Richer, college-educated Americans are working more than they did 30 years ago, particularly when you count time working and answering e-mail at home. In , the psychologists Mihaly Csikszentmihalyi and Judith LeFevre conducted a famous study of Chicago workers that found people at work often wished they were somewhere else. But in questionnaires, these same workers reported feeling better and less anxious in the office or at the plant than they did elsewhere.
Other researchers have used the term guilty couch potato to describe people who use media to relax but often feel worthless when they reflect on their unproductive downtime. Contentment speaks in the present tense, but something more—pride—comes only in reflection on past accomplishments. The post-workists argue that Americans work so hard because their culture has conditioned them to feel guilty when they are not being productive, and that this guilt will fade as work ceases to be the norm. Less passive and more nourishing forms of mass leisure could develop.
Arguably, they already are developing. The Internet, social media, and gaming offer entertainments that are as easy to slip into as is watching TV, but all are more purposeful and often less isolating. Video games, despite the derision aimed at them, are vehicles for achievement of a sort. Most people do need to achieve things through, yes, work to feel a lasting sense of purpose. To envision a future that offers more than minute-to-minute satisfaction, we have to imagine how millions of people might find meaningful work without formal wages.
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Artisans made up the original American middle class. Before industrialization swept through the U. These artisans were ground up by the machinery of mass production in the 20th century. But Lawrence Katz, a labor economist at Harvard, sees the next wave of automation returning us to an age of craftsmanship and artistry. In other words, it would be a future not of consumption but of creativity, as technology returns the tools of the assembly line to individuals, democratizing the means of mass production.
Several hundred members pay a monthly fee to use its arsenal of machines to make gifts and jewelry; weld, finish, and paint; play with plasma cutters and work an angle grinder; or operate a lathe with a machinist. When I arrived there on a bitterly cold afternoon in February, a chalkboard standing on an easel by the door displayed three arrows, pointing toward bathrooms , pewter casting , and zombies.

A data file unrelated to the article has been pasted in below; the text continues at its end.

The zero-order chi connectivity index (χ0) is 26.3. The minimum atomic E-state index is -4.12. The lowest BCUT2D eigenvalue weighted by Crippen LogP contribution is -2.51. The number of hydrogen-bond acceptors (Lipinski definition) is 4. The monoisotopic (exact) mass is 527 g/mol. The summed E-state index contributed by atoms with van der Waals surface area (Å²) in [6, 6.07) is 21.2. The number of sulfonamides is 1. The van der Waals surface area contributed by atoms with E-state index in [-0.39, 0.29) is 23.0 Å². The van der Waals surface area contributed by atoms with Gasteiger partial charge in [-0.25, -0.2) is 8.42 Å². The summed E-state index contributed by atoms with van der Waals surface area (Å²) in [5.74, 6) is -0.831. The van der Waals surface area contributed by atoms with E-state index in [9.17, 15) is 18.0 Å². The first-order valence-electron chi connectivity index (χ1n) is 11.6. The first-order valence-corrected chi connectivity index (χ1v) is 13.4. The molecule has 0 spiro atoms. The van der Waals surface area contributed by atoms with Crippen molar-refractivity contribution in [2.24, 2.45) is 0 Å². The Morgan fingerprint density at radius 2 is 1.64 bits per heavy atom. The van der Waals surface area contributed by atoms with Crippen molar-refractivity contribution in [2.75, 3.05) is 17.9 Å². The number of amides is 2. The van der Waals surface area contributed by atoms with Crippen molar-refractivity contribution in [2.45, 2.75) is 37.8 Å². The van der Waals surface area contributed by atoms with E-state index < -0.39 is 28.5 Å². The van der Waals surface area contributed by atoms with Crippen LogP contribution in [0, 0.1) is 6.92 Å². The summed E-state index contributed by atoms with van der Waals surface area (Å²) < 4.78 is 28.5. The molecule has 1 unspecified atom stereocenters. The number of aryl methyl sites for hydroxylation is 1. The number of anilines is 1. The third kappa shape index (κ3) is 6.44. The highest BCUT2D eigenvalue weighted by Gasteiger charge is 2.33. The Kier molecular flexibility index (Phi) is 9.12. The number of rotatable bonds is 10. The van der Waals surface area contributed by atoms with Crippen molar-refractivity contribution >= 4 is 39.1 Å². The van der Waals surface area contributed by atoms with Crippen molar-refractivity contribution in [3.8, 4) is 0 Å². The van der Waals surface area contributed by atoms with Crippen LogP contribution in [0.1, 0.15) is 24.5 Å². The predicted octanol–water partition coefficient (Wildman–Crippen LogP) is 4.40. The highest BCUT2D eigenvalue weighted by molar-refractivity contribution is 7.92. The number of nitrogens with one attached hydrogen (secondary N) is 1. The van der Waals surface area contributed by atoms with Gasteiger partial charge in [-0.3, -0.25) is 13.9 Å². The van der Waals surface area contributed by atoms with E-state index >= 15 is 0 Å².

Near the entrance, three men with black fingertips and grease-stained shirts took turns fixing a year-old metal-turning lathe. Behind them, a resident artist was tutoring an older woman on how to transfer her photographs onto a large canvas, while a couple of guys fed pizza pies into a propane-fired stone oven. Elsewhere, men in protective goggles welded a sign for a local chicken restaurant, while others punched codes into a computer-controlled laser-cutting machine. The foundry is not just a gymnasium of tools. It is a social center.
Alex Bandar, who started the foundry after receiving a doctorate in materials science and engineering, has a theory about the rhythms of invention in American history. Over the past century, he told me, the economy has moved from hardware to software, from atoms to bits, and people have spent more time at work in front of screens. But as computers take over more tasks previously considered the province of humans, the pendulum will swing back from bits to atoms, at least when it comes to how people spend their days.
Bandar thinks that a digitally preoccupied society will come to appreciate the pure and distinct pleasure of making things you can touch.
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So what do we do? Actually talk to each other again? The Internet and the cheap availability of artistic tools have already empowered millions of people to produce culture from their living rooms. People upload more than , hours of YouTube videos and million new Facebook photos every day. The demise of the formal economy could free many would-be artists, writers, and craftspeople to dedicate their time to creative interests—to live as cultural producers.
Such activities offer virtues that many organizational psychologists consider central to satisfaction at work: independence, the chance to develop mastery, and a sense of purpose. After touring the foundry, I sat at a long table with several members, sharing the pizza that had come out of the communal oven. I asked them what they thought of their organization as a model for a future where automation reached further into the formal economy. A mixed-media artist named Kate Morgan said that most people she knew at the foundry would quit their jobs and use the foundry to start their own business if they could.
Late in the conversation, we were joined by Terry Griner, an engineer who had built miniature steam engines in his garage before Bandar invited him to join the foundry. Sign in to Purchase Instantly.
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Explore Now. Buy As Gift. About the Author Rabbi Alan Lurie has a unique background. Show More. Average Review. Write a Review. Anonymous More than 1 year ago Author has great insight into human nature. Simple, everyday challenges with solutions based on faith and scripture.